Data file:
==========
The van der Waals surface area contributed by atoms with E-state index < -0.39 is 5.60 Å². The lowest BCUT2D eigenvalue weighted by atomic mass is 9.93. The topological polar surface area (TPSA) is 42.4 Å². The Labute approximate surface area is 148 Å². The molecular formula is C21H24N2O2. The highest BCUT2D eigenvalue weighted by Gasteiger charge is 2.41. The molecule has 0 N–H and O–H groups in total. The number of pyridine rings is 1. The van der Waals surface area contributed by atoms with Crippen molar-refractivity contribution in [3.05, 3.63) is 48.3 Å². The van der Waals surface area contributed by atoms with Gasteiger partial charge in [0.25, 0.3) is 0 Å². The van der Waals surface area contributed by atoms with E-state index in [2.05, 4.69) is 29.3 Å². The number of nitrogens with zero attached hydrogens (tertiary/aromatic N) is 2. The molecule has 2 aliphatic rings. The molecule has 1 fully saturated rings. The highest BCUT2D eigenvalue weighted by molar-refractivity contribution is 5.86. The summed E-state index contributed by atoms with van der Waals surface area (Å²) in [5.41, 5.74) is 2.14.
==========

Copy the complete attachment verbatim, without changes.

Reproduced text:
The van der Waals surface area contributed by atoms with E-state index < -0.39 is 5.60 Å². The lowest BCUT2D eigenvalue weighted by atomic mass is 9.93. The topological polar surface area (TPSA) is 42.4 Å². The Labute approximate surface area is 148 Å². The molecular formula is C21H24N2O2. The highest BCUT2D eigenvalue weighted by Gasteiger charge is 2.41. The molecule has 0 N–H and O–H groups in total. The number of pyridine rings is 1. The van der Waals surface area contributed by atoms with Crippen molar-refractivity contribution in [3.05, 3.63) is 48.3 Å². The van der Waals surface area contributed by atoms with Gasteiger partial charge in [0.25, 0.3) is 0 Å². The van der Waals surface area contributed by atoms with E-state index in [2.05, 4.69) is 29.3 Å². The number of nitrogens with zero attached hydrogens (tertiary/aromatic N) is 2. The molecule has 2 aliphatic rings. The molecule has 1 fully saturated rings. The highest BCUT2D eigenvalue weighted by molar-refractivity contribution is 5.86. The summed E-state index contributed by atoms with van der Waals surface area (Å²) in [5.41, 5.74) is 2.14.